Ottawa River Power Generation

Emergency Preparedness

Storm Preparation / Emergency Prepardness

We are committed to providing reliable electricity distribution services to our customers; however; power outages or electrical emergencies can arise with little to no warning.  ORPC encourages our customers to be prepared in the case of an extended power outage and follow these helpful tips.  If a customer needs an uninterrupted supply of power, such as for specialized medical equipment, we advise they ensure to have a back-up supply in place.

To build an emergency supplies kit, visit this website by the Red Cross for emergency preparedness information:

Preparing for an Emergency

  • Have a first aid kit prepared with supplies to keep you and your family self-sufficient in your home for at least three days.
  • Have enough water to sustain you for three days without power (at least two bottles of drinking water per adult per day) and have extra water for cooking and washing.
  • Have an emergency food kit in your home with foods that do not require refrigeration or cooking.  Some ideal food items are: grain products, canned food (meat, fish, soup), nuts and nut butter, energy bars, dried fruit, and non-perishable milk products.
  • Have several flashlights with fresh batteries and spare bulbs.
  • Ensure your home has a battery-powered smoke detector and carbon monoxide detector.
  • Have a battery-operated or windup radio to listen to local media for updates.
  • Ensure you have a phone that does not require electricity.

During Extended Power Outages

  • Unplug electronics and appliances to help avoid a power surge when electricity is restored.
  • If a power outage is expected to last for an extended duration in the winter:
    • Shut off power to the water heater.
    • Shut off water at the main valve (usually found in the basement near the water meter).
    • Open taps to drain the pipes and leave the taps open.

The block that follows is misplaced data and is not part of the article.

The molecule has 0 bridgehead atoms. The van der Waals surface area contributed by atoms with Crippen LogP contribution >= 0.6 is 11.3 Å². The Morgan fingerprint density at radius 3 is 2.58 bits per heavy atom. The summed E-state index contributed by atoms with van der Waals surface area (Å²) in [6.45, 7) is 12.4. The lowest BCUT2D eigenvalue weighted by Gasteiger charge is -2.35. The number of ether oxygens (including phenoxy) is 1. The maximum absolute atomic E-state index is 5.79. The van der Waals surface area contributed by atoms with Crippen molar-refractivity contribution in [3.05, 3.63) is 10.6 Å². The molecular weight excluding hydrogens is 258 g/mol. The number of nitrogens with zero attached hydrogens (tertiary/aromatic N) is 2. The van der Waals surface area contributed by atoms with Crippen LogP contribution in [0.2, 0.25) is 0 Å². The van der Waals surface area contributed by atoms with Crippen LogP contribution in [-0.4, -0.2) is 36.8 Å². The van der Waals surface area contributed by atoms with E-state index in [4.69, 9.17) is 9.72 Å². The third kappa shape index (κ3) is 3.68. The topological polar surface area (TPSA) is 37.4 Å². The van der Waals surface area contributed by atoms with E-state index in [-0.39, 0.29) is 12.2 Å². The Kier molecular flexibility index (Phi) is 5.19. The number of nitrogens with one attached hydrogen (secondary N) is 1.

• Flush toilets to empty them.
    • Drain appliances such as dishwashers and washing machines.
    • In the event of an ice storm, stay in your home for as long as you are safe, warm and can feed yourself.
  • Food in freezers can keep for 24 to 48 hours without power. Food in refrigerators will keep for up to 12 hours, if the door is kept shut. If the power remains off for more than one day and the temperature is below zero outside, store perishable food in a cooler in an unheated garage or balcony.
  • If you use a fireplace for heat, check chimneys for creosote buildup or debris. Do not leave the fire unattended for long periods of time.
  • Close room doors to keep heat in a confined area.
  • Candles can be a fire hazard.  If you must use candles, place them in a non-combustible container.
  • Barbecues and camping stoves should not be used indoors.
  • Generators should never be used indoors since exhaust fumes may lead to carbon monoxide poisoning if they are not properly vented.
  • Only a licensed electrician should connect a generator to your home’s electrical panel. If generators are incorrectly connected to the power grid they could present a safety hazard to utility workers, and a potential technical risk to the distribution network and neighbouring customers.